The source of the fear of corporations, of course, has not been the corporation as such, an impersonal Goliath bestriding the economy and the nation. As Bayless Manning has pointed out, the real name for what has been feared has been power: the power of certain people to do certain undesirable things to other people, From time immemorial "power" has been rooted in economic power; the ownership of lands once gave power, later the power of industrial ownership was the target of popular concern. Corporations as such have no power; the people who control them—whatever that means—have the power to decide whether a plant will be closed, thus impoverishing a community; to decide to curtail production, thereby adding massively, in some instances, to the rolls of the unemployed, thus creating a problem for the political bodies; to blunder and thereby harm the interests of those depending upon the prosperity of the enterprise for jobs, dividends, security. Running through all this is an abiding misgiving in the American mind about any power, whatever its form or source. We carefully developed a system of political checks and balances to prevent undue accessions of power and, as recent history has shown, we react strongly when that balance is disturbed. This fear is real and hovers over every discussion of American corporations.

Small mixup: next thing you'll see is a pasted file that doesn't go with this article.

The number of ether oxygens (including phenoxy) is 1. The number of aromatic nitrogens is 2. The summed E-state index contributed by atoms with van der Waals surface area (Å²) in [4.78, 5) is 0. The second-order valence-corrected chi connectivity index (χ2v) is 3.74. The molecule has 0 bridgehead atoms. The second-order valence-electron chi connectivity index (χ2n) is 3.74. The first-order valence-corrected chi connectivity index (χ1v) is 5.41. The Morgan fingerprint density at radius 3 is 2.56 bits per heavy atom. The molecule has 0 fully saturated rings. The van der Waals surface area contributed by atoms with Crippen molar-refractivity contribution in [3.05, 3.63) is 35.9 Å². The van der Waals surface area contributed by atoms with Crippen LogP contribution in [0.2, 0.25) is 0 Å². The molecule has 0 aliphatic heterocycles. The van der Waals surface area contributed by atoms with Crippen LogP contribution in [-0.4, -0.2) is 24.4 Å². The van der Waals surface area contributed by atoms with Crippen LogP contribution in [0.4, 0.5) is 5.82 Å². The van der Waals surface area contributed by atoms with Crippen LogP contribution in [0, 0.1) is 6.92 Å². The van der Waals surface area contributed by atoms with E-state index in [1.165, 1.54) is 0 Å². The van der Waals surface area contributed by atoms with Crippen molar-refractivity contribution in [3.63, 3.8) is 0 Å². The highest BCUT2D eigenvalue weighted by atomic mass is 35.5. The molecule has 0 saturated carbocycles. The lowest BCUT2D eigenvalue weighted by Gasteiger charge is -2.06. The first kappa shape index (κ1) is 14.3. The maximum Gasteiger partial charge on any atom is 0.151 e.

We all know the history of corporations, how they emerged initially as special grants from the sovereign, often to undertake a particular socially beneficial chore-the development of toll roads, waterways, and other parts of the infrastructure of the economy. Gradually, as men sought to gather capital for purposes of a manufacturing and commercial nature, without any special social purpose as a goal, and as egalitarian notions became more deeply rooted in American life, the general corporation laws emerged. There continued a good deal of confusion in thinking about what the corporation was designed for—was it to effectuate a special purpose or was it simply a useful instrument for the fruitful use of capital?
As Professor Hurst has pointed out, the first legitimacy of the corporation stemmed from its utility, Professor Richard A. Posner has said,